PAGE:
Primary forests may be irreplaceable for conserving tropical biodiversity [11, 12], but logged forests host an important fraction of the species found in intact primary forests [12–18] as well maintaining many ecosystem services [19]. The results of Marlier et al [8] highlight a largely unrecognised ecosystem service of logged forests—the provision of clean air across Equatorial Asia. This represents another compelling justification to step up the protection of logging concessions. The Indonesian moratorium on new plantations within primary forests [20], needs to be extended to cover logged forests (Hutan Sekunder in Indonesian), preventing reclassification of logging concessions to oil palm and timber plantations.

Another important finding from Marlier et al [8] is the large contribution of fires on both forested and non-forested peatlands to smoke emissions and air quality degradation. In Sumatra, fires on peatlands account for 62% of total Sumatran fire emissions. These findings underscore the need to focus fire prevention on peatlands. Prohibiting development of timber or oil palm concessions on forested peatlands would reduce future fire risk and associated air quality issues [21, 22] as well as preventing substantial emissions of carbon dioxide [23]. The Indonesian Moratorium includes peatlands and many major companies are beginning to take action, and some have committed to zero-deforestation. This is a step in the right direction, but needs monitoring to ensure compliance.

Marlier et al [8] demonstrate that oil palm and timber concessions, especially those on peatlands, contribute substantially to air quality degradation in Equatorial Asia. Attribution of fires to the activities of the concession holder is more difficult. Concessions are legally attributed to companies, but can include smallholders as well as local businesses competing over concession land because of numerous overlapping claims over land ownership. Analysis of fires within concessions in Sumatra during 2013 showed 60% of the area burned was occupied by communities [24]. In some cases granting concessions violates traditional community use and is controversial [25]. In other cases, local businesses take advantage of jurisdictional loopholes to violate the rights of concession holders. A more nuanced understanding of the underlying reasons for fire is needed, requiring on-the-ground surveys. Successful fire prevention likely requires resolution of land-tenure disputes between different land users.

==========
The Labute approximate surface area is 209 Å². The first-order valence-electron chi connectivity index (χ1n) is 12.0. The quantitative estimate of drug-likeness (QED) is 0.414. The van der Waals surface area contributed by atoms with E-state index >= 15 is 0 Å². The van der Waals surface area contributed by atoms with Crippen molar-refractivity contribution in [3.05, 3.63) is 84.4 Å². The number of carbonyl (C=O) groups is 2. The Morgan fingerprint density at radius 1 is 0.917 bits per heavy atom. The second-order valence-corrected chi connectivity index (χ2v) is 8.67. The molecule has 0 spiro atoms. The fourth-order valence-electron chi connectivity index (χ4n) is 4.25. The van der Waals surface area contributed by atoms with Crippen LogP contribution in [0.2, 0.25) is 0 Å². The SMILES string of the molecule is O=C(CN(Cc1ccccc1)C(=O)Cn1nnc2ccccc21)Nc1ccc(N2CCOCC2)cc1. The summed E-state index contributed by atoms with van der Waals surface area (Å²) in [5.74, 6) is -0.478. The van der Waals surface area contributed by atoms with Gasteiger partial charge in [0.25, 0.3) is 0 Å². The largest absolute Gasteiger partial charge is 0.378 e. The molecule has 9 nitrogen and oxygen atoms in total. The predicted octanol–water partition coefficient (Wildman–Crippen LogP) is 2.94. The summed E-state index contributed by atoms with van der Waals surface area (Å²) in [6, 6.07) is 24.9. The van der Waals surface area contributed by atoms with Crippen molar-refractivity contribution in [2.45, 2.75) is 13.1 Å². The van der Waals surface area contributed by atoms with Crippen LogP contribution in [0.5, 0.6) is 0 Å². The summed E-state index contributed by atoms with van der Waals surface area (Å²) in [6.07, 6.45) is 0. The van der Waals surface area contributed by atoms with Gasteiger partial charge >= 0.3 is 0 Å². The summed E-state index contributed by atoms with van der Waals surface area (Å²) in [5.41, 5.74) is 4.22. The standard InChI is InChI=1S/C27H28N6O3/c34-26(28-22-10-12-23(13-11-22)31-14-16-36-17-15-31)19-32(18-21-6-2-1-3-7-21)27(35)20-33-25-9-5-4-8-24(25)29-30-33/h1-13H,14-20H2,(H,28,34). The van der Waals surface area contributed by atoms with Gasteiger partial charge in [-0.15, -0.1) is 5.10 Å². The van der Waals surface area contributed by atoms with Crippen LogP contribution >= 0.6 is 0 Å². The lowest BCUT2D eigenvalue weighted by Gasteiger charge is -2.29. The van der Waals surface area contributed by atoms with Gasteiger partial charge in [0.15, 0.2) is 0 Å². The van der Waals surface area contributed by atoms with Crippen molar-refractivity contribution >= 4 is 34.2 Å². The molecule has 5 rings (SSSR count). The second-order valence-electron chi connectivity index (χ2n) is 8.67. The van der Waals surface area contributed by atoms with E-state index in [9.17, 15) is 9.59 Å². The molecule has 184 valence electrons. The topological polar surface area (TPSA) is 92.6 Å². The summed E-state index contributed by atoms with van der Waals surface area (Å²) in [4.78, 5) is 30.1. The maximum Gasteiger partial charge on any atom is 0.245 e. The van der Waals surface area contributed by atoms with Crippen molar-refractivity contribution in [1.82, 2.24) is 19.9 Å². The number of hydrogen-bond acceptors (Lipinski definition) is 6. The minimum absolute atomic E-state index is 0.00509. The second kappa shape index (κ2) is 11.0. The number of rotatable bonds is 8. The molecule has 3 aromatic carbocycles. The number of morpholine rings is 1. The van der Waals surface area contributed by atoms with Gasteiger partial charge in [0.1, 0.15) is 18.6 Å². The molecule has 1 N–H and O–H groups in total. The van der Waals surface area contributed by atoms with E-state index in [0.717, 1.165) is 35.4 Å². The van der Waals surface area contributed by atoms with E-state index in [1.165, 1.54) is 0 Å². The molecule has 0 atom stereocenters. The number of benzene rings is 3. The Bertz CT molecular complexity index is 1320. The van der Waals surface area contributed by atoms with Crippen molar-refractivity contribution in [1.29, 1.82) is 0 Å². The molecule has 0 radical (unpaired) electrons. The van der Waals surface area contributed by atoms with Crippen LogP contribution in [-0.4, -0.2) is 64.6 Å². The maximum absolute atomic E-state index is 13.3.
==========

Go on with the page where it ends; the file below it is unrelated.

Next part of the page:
Targeting future oil palm and timber expansion to un-forested land with mineral soils will limit air quality impacts as well as reducing negative impacts on biodiversity and carbon stocks [26].

For references see Industrial concessions, fires and air pollution in Equatorial Asia at environmentalresearchweb's sister journal ERL.